WASHINGTON — A well-known school psychologist with DC Public Schools died from the coronavirus last week, according to his family. DCPS said Dr. Zoao Makumbi marks the school system's first death to the virus.
"Words cannot express how this family is deeply in pain," Makumbi's daughter, Florie Matondo, said. "We did not just lose a father, we lost a friend."
The school district said Makumbi worked for DCPS for 25 years. Most recently, 75-year-old Makumbi served as the school psychologist at Houston Elementary School for seven years.
That's where he met school social worker Darryl Webster.
"He would say 'good morning brother Webster!' And I’m not going to have my friend to say hello to," Webster said.
He said he found out about his mentor's death a few days ago.
"He has so much knowledge about psychology and mental health," Webster said. "I just revered the guy."
Matondo said her dad took his job very personally and very seriously.
"He came from the Congo in the village, but he made something of himself," she said.
Matondo said that's what her dad wanted to teach his students, whom he refused to give up on.
"Dr. Makumbi was like the grandfather to a lot of the kids," Webster said. "Usually when people get to a certain age, they want to rest, they want to retire, and he never could retire, because the needs were too great."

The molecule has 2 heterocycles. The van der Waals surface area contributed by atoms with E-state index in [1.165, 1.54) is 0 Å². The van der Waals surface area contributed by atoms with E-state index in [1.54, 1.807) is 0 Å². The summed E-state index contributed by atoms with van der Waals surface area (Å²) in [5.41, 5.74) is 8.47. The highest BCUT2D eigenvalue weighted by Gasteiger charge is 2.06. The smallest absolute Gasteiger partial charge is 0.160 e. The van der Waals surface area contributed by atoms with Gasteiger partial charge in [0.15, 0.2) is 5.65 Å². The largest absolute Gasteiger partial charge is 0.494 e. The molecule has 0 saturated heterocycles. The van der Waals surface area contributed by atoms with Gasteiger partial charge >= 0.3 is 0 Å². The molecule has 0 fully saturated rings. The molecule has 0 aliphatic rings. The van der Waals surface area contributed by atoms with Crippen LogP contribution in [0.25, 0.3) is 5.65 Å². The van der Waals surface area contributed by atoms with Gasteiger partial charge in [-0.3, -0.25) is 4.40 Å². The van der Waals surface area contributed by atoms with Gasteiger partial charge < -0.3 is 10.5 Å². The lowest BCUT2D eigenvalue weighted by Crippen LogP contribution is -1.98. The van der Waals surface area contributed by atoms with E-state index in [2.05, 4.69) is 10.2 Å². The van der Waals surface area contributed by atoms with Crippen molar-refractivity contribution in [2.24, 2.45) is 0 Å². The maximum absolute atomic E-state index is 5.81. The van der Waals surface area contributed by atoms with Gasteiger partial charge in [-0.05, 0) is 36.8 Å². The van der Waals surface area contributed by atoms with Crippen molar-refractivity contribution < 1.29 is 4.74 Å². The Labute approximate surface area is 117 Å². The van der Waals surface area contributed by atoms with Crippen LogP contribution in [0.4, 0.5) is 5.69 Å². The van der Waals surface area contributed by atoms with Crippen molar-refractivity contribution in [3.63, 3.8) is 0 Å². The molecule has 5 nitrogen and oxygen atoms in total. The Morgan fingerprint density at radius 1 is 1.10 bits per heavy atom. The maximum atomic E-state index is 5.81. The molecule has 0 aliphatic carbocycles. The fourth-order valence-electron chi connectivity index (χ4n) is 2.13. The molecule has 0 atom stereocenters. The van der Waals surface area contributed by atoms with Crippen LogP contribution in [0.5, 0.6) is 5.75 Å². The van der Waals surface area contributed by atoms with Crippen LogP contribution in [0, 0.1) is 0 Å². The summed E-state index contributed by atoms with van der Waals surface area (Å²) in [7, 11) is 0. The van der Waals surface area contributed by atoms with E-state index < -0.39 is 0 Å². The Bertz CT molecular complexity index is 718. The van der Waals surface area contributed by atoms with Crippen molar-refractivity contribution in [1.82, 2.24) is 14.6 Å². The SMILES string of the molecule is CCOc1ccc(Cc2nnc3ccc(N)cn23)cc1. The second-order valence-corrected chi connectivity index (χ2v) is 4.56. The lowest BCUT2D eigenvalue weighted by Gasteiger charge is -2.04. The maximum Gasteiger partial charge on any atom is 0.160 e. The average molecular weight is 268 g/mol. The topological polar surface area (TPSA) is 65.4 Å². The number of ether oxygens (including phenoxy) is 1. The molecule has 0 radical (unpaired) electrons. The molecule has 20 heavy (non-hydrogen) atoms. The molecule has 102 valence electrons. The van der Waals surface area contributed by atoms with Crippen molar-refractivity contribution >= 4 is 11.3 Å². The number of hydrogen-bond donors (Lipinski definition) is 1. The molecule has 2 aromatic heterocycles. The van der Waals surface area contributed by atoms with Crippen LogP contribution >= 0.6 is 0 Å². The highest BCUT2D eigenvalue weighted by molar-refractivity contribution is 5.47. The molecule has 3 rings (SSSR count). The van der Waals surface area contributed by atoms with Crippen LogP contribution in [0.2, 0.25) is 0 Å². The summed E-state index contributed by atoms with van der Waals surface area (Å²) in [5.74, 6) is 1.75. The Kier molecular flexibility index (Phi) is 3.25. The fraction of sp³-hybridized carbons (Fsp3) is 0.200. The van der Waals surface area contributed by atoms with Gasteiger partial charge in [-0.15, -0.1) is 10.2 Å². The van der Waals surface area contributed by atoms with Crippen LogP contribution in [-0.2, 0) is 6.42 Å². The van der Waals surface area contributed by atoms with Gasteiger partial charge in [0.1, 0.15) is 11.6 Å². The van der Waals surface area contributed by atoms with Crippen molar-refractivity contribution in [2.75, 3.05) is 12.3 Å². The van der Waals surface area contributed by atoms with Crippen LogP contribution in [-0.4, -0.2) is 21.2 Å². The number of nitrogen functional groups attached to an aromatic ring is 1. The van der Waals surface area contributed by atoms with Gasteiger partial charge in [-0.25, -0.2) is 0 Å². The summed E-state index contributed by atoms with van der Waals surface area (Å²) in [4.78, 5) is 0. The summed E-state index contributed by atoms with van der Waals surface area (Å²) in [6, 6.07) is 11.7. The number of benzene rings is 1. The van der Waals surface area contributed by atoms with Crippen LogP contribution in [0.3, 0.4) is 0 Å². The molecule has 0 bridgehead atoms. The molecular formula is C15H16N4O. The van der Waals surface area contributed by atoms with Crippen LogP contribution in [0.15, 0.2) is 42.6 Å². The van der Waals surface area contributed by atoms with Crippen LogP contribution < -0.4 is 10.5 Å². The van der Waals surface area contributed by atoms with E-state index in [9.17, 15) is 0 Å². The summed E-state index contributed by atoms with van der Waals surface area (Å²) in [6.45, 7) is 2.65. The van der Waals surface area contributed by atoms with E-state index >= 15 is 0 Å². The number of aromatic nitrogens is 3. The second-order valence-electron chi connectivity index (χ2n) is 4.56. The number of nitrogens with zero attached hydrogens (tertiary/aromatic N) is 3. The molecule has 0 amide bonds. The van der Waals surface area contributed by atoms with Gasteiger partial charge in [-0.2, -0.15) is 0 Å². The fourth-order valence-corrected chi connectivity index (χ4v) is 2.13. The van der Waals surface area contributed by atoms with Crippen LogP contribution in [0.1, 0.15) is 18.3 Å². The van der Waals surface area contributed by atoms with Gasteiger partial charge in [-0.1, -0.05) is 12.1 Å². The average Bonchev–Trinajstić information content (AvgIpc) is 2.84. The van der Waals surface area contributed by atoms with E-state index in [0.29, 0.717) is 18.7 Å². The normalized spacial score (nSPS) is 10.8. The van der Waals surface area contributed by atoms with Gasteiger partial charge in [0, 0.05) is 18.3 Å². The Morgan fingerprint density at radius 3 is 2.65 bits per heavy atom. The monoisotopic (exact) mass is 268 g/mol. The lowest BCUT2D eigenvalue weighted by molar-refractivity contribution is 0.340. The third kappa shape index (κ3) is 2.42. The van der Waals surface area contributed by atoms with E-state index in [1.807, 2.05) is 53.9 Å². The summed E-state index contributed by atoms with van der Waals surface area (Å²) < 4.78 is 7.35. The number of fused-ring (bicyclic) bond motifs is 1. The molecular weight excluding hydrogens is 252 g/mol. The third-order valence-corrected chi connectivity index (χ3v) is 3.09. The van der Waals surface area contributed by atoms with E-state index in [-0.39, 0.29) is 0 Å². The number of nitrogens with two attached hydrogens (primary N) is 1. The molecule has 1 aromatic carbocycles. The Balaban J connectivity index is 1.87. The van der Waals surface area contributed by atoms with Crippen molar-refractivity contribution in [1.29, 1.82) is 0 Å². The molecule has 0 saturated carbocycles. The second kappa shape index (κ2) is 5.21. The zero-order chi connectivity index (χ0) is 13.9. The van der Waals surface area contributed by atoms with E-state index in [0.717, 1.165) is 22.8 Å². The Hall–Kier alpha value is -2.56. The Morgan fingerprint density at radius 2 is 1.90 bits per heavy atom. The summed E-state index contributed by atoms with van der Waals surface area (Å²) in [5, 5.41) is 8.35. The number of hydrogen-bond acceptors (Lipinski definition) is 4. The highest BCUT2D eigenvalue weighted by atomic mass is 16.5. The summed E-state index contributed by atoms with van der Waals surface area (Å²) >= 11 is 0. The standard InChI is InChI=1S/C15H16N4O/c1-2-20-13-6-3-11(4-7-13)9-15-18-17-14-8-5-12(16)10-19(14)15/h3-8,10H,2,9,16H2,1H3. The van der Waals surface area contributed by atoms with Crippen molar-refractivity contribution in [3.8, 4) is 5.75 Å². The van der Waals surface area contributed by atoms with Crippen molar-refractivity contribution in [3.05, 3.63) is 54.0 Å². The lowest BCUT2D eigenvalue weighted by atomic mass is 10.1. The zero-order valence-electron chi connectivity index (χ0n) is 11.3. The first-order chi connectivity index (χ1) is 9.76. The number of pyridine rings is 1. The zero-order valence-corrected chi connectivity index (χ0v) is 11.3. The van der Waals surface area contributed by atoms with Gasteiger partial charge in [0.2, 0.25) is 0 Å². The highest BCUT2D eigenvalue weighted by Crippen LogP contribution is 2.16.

Matondo said she asked her dad once why he decided to work in Washington, D.C. His response?
"He said D.C. is where people are needed most to help," Matondo said. "We need to reach out to those kids."
She said he was excited to go to work every day, and when he returned home, he would always talk about his students.
"I’m proud to be his daughter," Matondo said. "The work that he did, I want it to continue."
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Webster said it's not going to be the same when Houston is finally allowed to open its doors again.
"There’s going to be a big void in that space when I go back to school looking into his area and not having him sitting there," Webster said. "He sacrificed, in my opinion, his life for the greater good, and so his legacy in my mind will always be remembered as a person who truly was a humanitarian in every sense of the word."
Houston Elementary School said in a statement, in part:
"Dr. Makumbi was valued in our community and he was committed to ensuring a positive learning environment for every student. His pledge to support the wellbeing of students was apparent every day even during our time of remote learning over the past month. We will always remember Dr. Makumbi for his ability to bring a calming spirit and his dedication to our students with specialized needs."
The school is offering mental health resources to help students cope with the loss, like reading this article.